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#5WomenArtists in SoHo Women Artists

Blog Category:  From the Collection
Life-sized, full-length portraits of 12 individuals form a frieze-like composition against a saturated lapis-blue background. Most of those portrayed are noted feminist artists and critics. Details from the artist's earlier paintings appear above and to t

Get to know five women artists in NMWA’s collection who are depicted in SoHo Women Artists (1978), by May Stevens. Created during a time when women artists were excluded from major art historical texts, the painting celebrates their lives and presents an “alternative” history that centers them.

First, let’s introduce you to this painting’s creator. May Stevens (1924–2019) painted herself in white overalls, facing left toward the elders of her SoHo neighborhood. She believed art should be used for social and political commentary, not just personal expression—this work does both. It is a self-portrait,  a record of her artistic activism, and identifies her place in history. In the background, Stevens replicates fragments of her other works. The area directly behind the figures and the American flag at right reference her series “Big Daddy” (1967–76), a critical response to the Vietnam War. The billowing skirt flanked by gold letters is from her painting of Artemisia Gentileschi, the renowned 17th-century Italian painter who was lost to history until rediscovered by feminists.

Life-sized, full-length portraits of 12 individuals form a frieze-like composition against a saturated lapis-blue background. Most of those portrayed are noted feminist artists and critics. Details from the artist's earlier paintings appear above and to t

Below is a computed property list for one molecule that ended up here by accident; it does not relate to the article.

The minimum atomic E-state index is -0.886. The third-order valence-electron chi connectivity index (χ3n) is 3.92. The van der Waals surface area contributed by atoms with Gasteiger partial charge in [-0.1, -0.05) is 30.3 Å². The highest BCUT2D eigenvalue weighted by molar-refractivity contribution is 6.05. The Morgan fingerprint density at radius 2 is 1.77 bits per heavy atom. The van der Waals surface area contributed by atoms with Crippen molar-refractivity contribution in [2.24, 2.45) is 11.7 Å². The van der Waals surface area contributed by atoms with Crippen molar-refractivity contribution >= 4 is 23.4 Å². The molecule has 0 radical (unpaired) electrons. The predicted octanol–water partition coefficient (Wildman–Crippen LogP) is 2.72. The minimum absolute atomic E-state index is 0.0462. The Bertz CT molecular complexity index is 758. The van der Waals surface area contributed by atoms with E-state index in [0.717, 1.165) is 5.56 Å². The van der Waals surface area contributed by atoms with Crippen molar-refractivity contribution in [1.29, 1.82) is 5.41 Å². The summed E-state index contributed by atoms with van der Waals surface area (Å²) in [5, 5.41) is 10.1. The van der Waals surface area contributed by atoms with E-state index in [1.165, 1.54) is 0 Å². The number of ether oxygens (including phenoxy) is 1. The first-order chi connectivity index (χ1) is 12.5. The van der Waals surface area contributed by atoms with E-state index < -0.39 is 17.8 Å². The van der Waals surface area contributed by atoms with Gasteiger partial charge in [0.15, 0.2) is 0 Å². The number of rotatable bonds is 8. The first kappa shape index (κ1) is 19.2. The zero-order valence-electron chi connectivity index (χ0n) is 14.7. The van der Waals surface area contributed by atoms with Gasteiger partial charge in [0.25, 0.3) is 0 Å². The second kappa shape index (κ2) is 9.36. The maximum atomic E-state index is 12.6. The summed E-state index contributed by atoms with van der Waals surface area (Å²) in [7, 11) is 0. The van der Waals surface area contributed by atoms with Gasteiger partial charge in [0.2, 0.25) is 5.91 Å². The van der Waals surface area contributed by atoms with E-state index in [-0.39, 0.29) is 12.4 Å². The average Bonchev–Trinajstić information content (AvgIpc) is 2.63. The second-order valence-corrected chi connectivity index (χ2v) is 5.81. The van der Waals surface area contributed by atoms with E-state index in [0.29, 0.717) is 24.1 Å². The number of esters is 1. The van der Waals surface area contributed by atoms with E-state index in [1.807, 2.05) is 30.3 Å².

May Stevens, SoHo Women Artists, 1978; Acrylic on canvas, 78 x 142 in.; National Museum of Women in the Arts, Museum purchase: The Lois Pollard Price Acquisition Fund; © May Stevens and Ryan Lee Gallery, New York

Learn about five additional women artists in the painting, whose work is also represented in the museum’s collection:

1. Harmony Hammond (b. 1944)

The figure mirroring Stevens, in profile facing right, is Harmony Hammond, who co-founded Artists in Residence (A.I.R.), the first U.S. all-female artist cooperative gallery. She also organized one of the first lesbian group exhibitions, A Lesbian Show (1978). Hammond is known for her multimedia wrapped sculptures, which stand in for the female body and explore lesbian identity.

2. Louise Bourgeois (1911–2010)

Bourgeois is a central presence in this work, pictured wearing a bulbous latex sculpture of her own making. While she didn’t identify as a feminist artist, Bourgeois surrounded herself with feminists, supported some of their causes, and touched on relevant themes in her work.

3.  Joyce Kozloff (b. 1942)

Kozloff is depicted sitting on the ground with her son Nikolas; this representation identifies her as a mother, an artist, and an active community member. Kozloff co-founded the Pattern and Decoration movement (P&D), which sought to shatter the Western hierarchy between “high art” and “craft.” It paid homage to traditional women’s work and celebrated decorative design aesthetics from around the world.

4. Miriam Schapiro (1923–2015)

Schapiro, shown wearing a turquoise top with white designs, was a leader in the feminist art movement and a co-founder of P&D. In 1970, with Judy Chicago, she established the Feminist Art Program at the California Institute of the Arts. Schapiro’s artwork of this time included collages incorporating materials like fabric and paint. She coined the term “femmage” to describe both her process and final products.

5.  Sarah Charlesworth (1947–2013)

Charlesworth, who is painted on the bicycle, was a conceptual artist known for appropriating and recontextualizing images to examine how photographs affect cultural values, identity, and desire. Shortly after this was painted, Charlesworth co-founded BOMB magazine.

Stevens leaves space at the right side of the composition, as if thinking about women artists to come. Who would you like to see in this work?

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